I am not what you'd call a cat person.
It's not the old excuse that they're aloof, or that they poo in a box indoors, or that they scratch up the furniture. It's not hairballs or unprovoked extended-claw pounces from around corners, or even allergies. I don't particularly want a cat because cats are biologically unable to distinguish between that which is alive, and that which is dead. Also, cats develop romantic attachments to other cats, similarly unencumbered by the ability to determine presence of life, and enamored cats like to bear gifts.
Now if a cat were to try to impress me with a bottle of wine, if some horny tomcat in the neighborhood wanted to ask for my cat's, err, paw in mating with, say, a lovely flower arrangement, I would have no problem. But no, it's always something disgusting, usually a mouse in some state of decay. But even that isn't the worst possibility. No, the worst is what I was given, long ago, by a little furry suitor of my pet's.
A little backstory here. I was nineteen, working second shift, and living with my father. My father's attitude toward home repair was not to fix anything unless it specifically inconvenienced him. So when our cat, Pixel, attempted to let itself into the house one afternoon by running and leaping headlong through the porch screen, he left the hole there for her further use. Also, to cut down on air conditioning costs, he would turn off the unit and leave the back door open when he went to work at 4:30 a.m. This never really bothered me, since we lived in a pretty safe neighborhood, so I never asked him not to leave the back door open while I, his teenage daughter, slept peacefully until noon.
Anyway, back to the cat. Pixel had eyes for a neighborhood stray. Obviously the stray had once been a pet, as he had no problem with walking up to my father and I, rubbing against our legs and tangling himself in our ankles should we attempt to go inside. He would even follow Pixel in through the hole in the screen, but had never ventured through the door into the house proper. He was a polite, or vampiric, sort who would not enter unless invited. We approved of their union.
So one day, as I was snoozing peacefully, I heard a screech. Not a scream, not any sound I had ever heard before (or since for that matter), but a screech. I woke up and glanced around the room in time to see a vague blackish blur race under my bed. Under the head of my bed. Under my head! I grabbed my glasses, put them on, and gingerly bent to peer under the bed, imagining all the time a cacophony of voices yelling "Don't look under the bed!" like every horror movie audience since silent films. And under there I saw, quite clearly despite being upside down, what I can only describe as some avian demon rushing toward my face, screeching at the top of it's little bitty lungs.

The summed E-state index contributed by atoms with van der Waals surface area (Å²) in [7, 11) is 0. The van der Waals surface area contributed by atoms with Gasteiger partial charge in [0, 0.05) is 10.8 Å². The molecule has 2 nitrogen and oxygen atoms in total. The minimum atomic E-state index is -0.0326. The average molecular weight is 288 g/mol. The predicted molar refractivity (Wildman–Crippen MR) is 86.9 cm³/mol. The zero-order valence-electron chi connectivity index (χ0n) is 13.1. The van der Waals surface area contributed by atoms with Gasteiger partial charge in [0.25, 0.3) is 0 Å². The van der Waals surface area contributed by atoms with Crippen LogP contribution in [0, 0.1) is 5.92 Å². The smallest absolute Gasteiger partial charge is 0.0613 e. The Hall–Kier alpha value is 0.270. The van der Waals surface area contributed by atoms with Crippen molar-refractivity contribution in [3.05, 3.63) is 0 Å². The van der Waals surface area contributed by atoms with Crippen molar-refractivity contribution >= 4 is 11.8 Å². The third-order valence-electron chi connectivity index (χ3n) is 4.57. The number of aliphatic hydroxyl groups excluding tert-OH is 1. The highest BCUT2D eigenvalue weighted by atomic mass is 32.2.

I bolted upright and glanced at the doorway, in the general direction of a hissing that had, up to then, been drowned out by the death squawk of a mangled sparrow. The boyfriend cat was crouched, hackles up, tail fat, ready to pounce. I jumped out of the bed and rushed the door, frightening the cat into running through the kitchen, out the open back door, and through the cat-hole in the screen. However, having been awakened from deep slumber by a Sylvester and Tweety reenactment, I was not at this point thinking clearly. I DID have the foresight to shut the bird in my room, but not to grab any clothes on my high-stepped flight from the bed. I quickly summed up the situation. I had a possibly rabid definitely defensive bird trapped in my bedroom, I was too cowardly to do anything about it, and I was naked. I did what any logical nineteen year old girl would have done. I called my ex-boyfriend and told him there was an angry attack bird under my bed and would he please be so kind as to come rid me of it. He would? Great, I'd be waiting for him naked in the kitchen.
Whyever would he have doubted my sincerity?
Despite his unfounded doubts, he showed up a few minutes later, and I told him the entire sordid tale while leading him to the bedroom. I had had enough time between the call and his arrival to piece together what must have happened before the bird got to my room that day. A trail of feathers led throughout the house, with a noticeable larger grouping in the living room. I figured this was where the bird had regained consciousness, since I doubt the cat drug it struggling through the porch screen to impress me and/or Pixel, and began the merry chase which ended with me being forced out of my bed at the crack of noon.
As my ex surveyed my room and found no bird, I was faced with a new fear. What if he couldn't find it? What if he decided I'd simply called him as a pathetic attempt to seduce him and win him back, and he left? What would he think of me? What would he tell people? Who then would get rid of the bird?! I had to join the hunt.
After looking everywhere, behind each shoe in the closet, under the dresser, in all the corners, I moved a chair out from against the wall, and heard the screech. I jumped three feet back into the wall while my hero of choice threw MY FAVORITE bedspread over the bird, carried it outside, and set it gently on the ground. I thanked him, sent him off, and took a loooong hot shower to wipe the fear of bird germs off me.
After Pixel ran off with her Romeo a few months later, I never got another cat. I never wanted another cat. Dead mice laid at my feet are bad enough, but the thought of one more maimed bird rushing my face in the morning is enough to keep me from ever being a cat owner again. Ever.